How do you calculate the coordinated movements of two robot arms so they can accurately guide a highly flexible tool? ETH researchers have integrated all aspects of the optimisation calculations into an algorithm. A hot-wire cutter will be used, among other things, to develop building blocks for a mortar-free structure.
A newborn moves its arms and hands largely in an undirected and random manner. It has to learn how to coordinate them step by step. Years of practice are required to master the finely balanced movements of a violinist or calligrapher. It is therefore no surprise that the advanced calculations for the optimal movement of two robot arms to guide a tool precisely involve extremely challenging optimisation tasks. The complexity also increases greatly when the tool itself is not rigid, but flexible in all directions and bends differently depending on its position and movement.
Simon Dünser from Stelian Coros' research group at the Institute for Intelligent Interactive Systems has worked with other researchers to develop a hot-wire cutter robot with a wire that bends flexibly as it works. This allows it to create much more complex shapes in significantly fewer cuts than previous systems, where the electrically heatable wire is rigid and is thus only able to cut ruled surfaces from fusible plastics with a straight line at every point.
Carving rabbits and designing façades
In contrast, the RoboCut from the ETH computer scientists is not limited to planes, cylinders, cones or saddle surfaces, but is also able to create grooves in a plastic block. The biggest advantage, however, is that the targeted bending of the wire means far fewer cuts are necessary than if the target shape had to be approximated using ruled surfaces. As a result, the bendable wire can be used to create the figure of a sitting rabbit from a polystyrene block through just ten cuts with wood carving-like accuracy. The outline of the rabbit becomes clearly recognizable after just two cuts.
In addition to the fundamental improvement on traditional hot-wire methods, the RoboCut project also has other specific application goals in mind. For example, in future the technology could be used in architecture to produce individual polystyrene molds for concrete parts. This would enable a more varied design of façades and the development of new types of modular building systems.
Three linked optimisations simultaneously
For Dünser, the scientific challenges were the focus of the project. "The complex optimisation calculations are what make RoboCut special. These are needed to find the most efficient tool paths possible while melting the desired shape from the polystyrene block as precisely as possible," explains the scientist.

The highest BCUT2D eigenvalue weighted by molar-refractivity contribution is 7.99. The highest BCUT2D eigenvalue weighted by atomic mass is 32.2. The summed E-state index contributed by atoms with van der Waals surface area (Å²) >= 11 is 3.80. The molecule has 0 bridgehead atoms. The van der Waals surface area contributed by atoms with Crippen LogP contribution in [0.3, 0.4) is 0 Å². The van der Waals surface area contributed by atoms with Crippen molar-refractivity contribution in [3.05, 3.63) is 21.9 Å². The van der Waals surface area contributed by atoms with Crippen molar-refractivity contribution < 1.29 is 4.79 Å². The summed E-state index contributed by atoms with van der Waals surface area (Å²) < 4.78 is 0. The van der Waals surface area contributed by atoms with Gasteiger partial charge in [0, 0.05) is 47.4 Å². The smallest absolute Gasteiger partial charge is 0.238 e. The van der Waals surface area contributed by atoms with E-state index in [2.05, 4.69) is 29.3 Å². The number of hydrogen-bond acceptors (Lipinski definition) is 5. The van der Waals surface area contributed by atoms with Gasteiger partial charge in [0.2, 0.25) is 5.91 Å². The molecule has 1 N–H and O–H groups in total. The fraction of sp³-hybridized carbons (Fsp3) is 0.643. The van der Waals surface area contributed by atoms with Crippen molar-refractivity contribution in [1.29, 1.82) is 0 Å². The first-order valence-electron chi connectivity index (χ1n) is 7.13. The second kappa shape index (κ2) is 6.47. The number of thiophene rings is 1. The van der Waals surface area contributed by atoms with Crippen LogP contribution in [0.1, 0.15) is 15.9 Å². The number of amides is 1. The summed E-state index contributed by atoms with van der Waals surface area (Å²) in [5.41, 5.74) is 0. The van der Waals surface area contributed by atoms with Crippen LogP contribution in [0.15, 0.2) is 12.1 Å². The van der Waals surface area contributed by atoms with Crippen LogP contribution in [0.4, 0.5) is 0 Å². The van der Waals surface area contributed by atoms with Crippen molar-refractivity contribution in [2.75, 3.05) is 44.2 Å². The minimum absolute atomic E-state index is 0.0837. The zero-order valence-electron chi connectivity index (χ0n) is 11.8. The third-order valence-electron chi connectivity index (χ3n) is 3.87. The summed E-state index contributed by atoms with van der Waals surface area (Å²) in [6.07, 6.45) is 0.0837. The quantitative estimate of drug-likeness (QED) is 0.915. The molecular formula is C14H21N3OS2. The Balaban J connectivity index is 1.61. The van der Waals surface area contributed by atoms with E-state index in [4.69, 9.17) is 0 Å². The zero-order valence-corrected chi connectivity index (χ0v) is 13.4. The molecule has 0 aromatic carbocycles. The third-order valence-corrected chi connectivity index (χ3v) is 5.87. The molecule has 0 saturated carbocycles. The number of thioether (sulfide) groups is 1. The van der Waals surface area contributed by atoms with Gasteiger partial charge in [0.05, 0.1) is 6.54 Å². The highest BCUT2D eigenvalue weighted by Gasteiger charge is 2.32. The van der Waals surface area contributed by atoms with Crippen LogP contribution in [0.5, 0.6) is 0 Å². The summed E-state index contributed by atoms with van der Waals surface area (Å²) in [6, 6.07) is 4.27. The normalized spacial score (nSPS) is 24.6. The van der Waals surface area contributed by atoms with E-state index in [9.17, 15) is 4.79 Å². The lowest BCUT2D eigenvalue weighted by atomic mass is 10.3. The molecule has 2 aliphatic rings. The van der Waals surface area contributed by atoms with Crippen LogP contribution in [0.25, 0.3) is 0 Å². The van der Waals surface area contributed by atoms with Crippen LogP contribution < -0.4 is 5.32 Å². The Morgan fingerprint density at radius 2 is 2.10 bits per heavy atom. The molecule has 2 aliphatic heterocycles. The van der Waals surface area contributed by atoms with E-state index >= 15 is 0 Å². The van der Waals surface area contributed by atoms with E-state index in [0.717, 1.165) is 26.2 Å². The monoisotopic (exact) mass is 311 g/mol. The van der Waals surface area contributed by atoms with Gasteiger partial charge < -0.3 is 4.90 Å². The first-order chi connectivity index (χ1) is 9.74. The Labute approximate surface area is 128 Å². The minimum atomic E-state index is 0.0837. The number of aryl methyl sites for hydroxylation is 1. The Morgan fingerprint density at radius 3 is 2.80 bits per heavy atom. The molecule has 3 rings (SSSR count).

In order to move the wire in a controlled manner, it was attached to a two-armed Yumi robot from ABB. First, the reaction of the wire to the movements of the robot arms had to be calculated. Positions that would lead to unstable wire placement or where there was a risk of wire breakage were determined by means of simulations and then eliminated.
ETH researchers were then able to develop the actual optimisation on this basis. This had to take into account three linked aspects simultaneously. On the physical level, it was important to predict the controlled bending and movement of the wire in order to carry out the desired cuts. In terms of the shape, a cutting sequence had to be determined that would effect a highly precise approximation of the surface to the target shape in as few steps as possible. Finally, collisions with robot parts or its environment and unintentional cuts had to be ruled out.
Preventing bad minima
Dünser is one of the first scientists to succeed in integrating all the parameters in this complex task into a global optimisation algorithm. To do this, he designed a structured methodology based on the primary objective that the wire should always cut as close as possible to the surface of the target object. All other restrictions were then assigned costs and these were optimized as a total.
Without further devices, however, such calculations always fall into local minima, which lead to a pointless end result. To prevent this, in a first step Dünser ironed out the cost function, so to speak, and began the calculation with a cut that was initially only roughly adapted to the target shape. The cutting simulation was then gradually brought closer towards the target shape until the desired accuracy was achieved.
Method with versatile potential
The method developed by Dünser is not just limited to hot-wire cutting. The design of tool paths for other cutting and milling technologies could also benefit from it in the future. The method creates a much greater degree of scope for simulation, particularly in the generation of complex non-rotationally symmetrical shapes.
Electrical discharge machining with wires could benefit directly from this, as this technology enables high-precision cutting of electrically conductive materials via spark ablation. In the future, this could involve bendable electrode wires. This means that—as with the hot-wire cutting of plastics—more complicated and thus more efficient cuts can be made more easily than with today's rigid wires.
One specific application for RoboCut is being planned jointly with a research group from EPF Lausanne. With the help of a large-scale version of the hot-wire cutting robot, systematic building blocks for building structures free of mortar and fastening technologies will be developed. The elements themselves must hold together in a stable manner. In the future, the robot should also be used to cut the polystyrene molds with which the various bricks are cast in concrete. The clever plastic cutter thus also creates the concrete construction technology of tomorrow.
More information: Simon Duenser et al. RoboCut, ACM Transactions on Graphics (2020). DOI: 10.1145/3386569.3392465
Provided by ETH Zurich